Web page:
“A good actor is a man who represents the sediment…”

The early twentieth-century actor Ellen Terry said that the best actors have “that little something extra.”  As simple as that statement is, it does a spot-on job of describing what it’s like to watch a truly wonderful actor perform.  There’s a little something that sets them apart, and everyone seems to notice it.

Ellen Terry at age sixteen. (Public Domain)

Ellen Terry at age sixteen. (Public Domain)

Perhaps as part of my mental strategy for combatting Texas summer heat, I’ve been revisiting Orhan Pamuk’s novel Snow, which tells the story of a Turkish poet named Ka who visits the troubled city of Kars after his exile.  Ka finds himself in the company of a professional actor, Sunay, during a peak moment in the city’s political turmoil, and as they walk together in the snow, Sunay offers his own theory on what makes someone a good actor:

A good actor,” said Sunay in a light theatrical tone, “is a man who represents the sediment, the unexplored and unexplained powers that have drifted down through the centuries; he takes the lessons he has gleaned and hides them deep inside him; his self-mastery is awesome; never does he bare his heart; no one may know how powerful he is until he strides onto the stage.  All his life, he travels down unfamiliar roads to perform at the most out-of-the-way theaters in the most godforsaken towns, and everywhere he goes he searches for a voice that will grant him genuine freedom.  If he is so fortunate as to find that voice, he must embrace it fearlessly and follow the path to the end.” (Pamuk 202)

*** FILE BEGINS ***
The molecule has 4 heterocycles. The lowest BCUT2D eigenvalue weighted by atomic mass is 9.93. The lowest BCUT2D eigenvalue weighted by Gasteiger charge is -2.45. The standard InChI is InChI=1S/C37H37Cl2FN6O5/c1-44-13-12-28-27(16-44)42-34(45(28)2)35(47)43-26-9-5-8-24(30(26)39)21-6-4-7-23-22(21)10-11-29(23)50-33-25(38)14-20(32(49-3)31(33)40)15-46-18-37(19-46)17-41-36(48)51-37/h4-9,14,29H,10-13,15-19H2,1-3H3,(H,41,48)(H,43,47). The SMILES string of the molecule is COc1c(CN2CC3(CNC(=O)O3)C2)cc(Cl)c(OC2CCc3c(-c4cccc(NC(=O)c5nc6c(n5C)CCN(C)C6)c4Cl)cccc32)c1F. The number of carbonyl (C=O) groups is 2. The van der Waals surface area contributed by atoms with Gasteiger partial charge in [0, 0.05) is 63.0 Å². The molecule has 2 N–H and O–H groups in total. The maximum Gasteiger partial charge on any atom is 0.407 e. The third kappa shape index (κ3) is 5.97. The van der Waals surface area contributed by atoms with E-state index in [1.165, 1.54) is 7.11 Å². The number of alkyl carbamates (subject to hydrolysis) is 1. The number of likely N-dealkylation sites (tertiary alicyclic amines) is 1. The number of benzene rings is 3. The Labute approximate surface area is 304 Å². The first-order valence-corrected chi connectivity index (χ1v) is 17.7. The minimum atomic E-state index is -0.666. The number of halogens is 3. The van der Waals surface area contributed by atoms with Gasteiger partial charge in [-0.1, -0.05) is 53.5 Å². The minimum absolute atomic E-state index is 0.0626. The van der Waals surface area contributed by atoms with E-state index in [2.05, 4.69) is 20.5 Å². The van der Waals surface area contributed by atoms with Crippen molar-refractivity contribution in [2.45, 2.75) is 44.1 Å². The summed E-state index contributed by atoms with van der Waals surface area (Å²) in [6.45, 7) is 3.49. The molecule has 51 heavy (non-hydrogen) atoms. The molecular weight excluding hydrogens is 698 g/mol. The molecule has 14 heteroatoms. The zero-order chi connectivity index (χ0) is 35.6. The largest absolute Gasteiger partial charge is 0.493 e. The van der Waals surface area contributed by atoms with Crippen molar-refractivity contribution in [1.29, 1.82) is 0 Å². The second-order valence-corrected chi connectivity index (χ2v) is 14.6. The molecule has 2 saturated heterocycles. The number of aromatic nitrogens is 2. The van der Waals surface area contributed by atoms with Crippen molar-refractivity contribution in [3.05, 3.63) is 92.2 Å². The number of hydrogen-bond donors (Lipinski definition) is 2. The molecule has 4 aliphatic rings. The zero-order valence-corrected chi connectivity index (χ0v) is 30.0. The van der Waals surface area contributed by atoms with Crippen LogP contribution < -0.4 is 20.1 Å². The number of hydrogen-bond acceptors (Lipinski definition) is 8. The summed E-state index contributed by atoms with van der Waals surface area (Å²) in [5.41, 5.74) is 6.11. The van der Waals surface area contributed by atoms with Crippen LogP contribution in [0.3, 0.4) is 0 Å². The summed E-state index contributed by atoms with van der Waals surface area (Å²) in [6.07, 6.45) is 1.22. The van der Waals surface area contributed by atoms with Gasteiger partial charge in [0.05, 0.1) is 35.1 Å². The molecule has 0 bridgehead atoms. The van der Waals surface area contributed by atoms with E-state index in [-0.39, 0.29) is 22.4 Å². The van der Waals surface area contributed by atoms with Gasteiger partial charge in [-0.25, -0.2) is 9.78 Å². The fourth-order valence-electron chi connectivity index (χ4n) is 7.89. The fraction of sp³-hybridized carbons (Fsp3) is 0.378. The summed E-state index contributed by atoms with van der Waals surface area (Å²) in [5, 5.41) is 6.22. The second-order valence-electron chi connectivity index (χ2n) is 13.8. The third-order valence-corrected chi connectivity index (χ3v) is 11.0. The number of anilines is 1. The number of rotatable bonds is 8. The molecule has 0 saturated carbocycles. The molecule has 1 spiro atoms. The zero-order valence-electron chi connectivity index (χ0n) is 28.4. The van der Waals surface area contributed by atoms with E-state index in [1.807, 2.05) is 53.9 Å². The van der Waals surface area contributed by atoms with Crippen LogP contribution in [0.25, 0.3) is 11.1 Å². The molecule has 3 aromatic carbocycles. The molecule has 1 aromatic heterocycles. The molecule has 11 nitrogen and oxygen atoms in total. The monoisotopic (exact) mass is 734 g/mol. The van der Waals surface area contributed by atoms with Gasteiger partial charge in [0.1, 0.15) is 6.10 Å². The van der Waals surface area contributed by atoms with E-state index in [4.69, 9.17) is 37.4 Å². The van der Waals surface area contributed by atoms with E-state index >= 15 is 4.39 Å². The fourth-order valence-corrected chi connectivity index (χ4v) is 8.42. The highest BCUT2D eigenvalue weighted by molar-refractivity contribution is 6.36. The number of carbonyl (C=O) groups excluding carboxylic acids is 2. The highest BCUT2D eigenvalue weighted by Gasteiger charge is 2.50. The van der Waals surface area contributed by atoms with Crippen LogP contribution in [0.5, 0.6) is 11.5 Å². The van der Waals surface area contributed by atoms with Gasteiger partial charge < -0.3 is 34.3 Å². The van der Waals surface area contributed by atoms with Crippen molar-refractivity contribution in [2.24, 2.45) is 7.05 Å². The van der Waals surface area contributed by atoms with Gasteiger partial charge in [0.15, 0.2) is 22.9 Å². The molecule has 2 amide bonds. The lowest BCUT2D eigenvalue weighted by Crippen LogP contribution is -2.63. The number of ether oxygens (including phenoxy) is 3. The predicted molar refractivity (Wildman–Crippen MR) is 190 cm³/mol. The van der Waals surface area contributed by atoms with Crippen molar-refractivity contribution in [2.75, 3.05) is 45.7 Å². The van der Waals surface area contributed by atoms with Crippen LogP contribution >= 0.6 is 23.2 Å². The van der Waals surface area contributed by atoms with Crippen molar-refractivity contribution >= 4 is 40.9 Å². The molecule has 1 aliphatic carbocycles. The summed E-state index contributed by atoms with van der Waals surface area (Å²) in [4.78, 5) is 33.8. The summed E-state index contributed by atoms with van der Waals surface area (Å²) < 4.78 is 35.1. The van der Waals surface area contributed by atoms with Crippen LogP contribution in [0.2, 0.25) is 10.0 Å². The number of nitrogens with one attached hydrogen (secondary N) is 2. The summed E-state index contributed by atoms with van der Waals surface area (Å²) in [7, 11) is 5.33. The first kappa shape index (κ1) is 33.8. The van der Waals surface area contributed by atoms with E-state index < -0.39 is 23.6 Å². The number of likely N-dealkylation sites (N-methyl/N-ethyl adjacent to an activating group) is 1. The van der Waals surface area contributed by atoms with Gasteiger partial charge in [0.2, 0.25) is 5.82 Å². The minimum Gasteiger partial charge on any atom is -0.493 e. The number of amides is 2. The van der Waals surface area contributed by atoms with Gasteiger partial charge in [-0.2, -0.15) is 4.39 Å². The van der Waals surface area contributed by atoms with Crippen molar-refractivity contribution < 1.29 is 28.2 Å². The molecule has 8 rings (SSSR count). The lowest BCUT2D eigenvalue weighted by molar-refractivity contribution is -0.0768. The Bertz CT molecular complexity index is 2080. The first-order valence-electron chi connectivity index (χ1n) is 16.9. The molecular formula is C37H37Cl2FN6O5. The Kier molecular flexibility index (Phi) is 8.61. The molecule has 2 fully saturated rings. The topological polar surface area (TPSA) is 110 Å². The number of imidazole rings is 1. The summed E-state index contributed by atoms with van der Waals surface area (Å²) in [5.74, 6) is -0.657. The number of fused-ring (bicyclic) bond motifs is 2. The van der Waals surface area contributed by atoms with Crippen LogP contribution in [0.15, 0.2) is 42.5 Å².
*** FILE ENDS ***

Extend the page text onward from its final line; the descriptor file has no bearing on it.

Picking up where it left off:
Admittedly, this is a rather romantic (and even a little ascetic) musing on the work of the actor.  I think most actors would agree that there must be some awareness of the business of making art, and that the times where acting truly is romantic are scattered amidst the work of making a living.  But what I like about Pamuk’s meditation here is that it casts the actor as a seeker: “everywhere he goes he searches for a voice will grant him genuine freedom.”  The posture of seeking seems to redeem some of the everyday trials of the acting life.  Yet the meaning of that “genuine freedom” is a little ambiguous—does he mean a final sense of authenticity?  or identification?  or is it as simple as a sense of being unleashed? I’m not sure I have an answer to that, but I know this passage stands out to me by virtue of how seriously it takes the actor’s work.  I thought I’d share it here.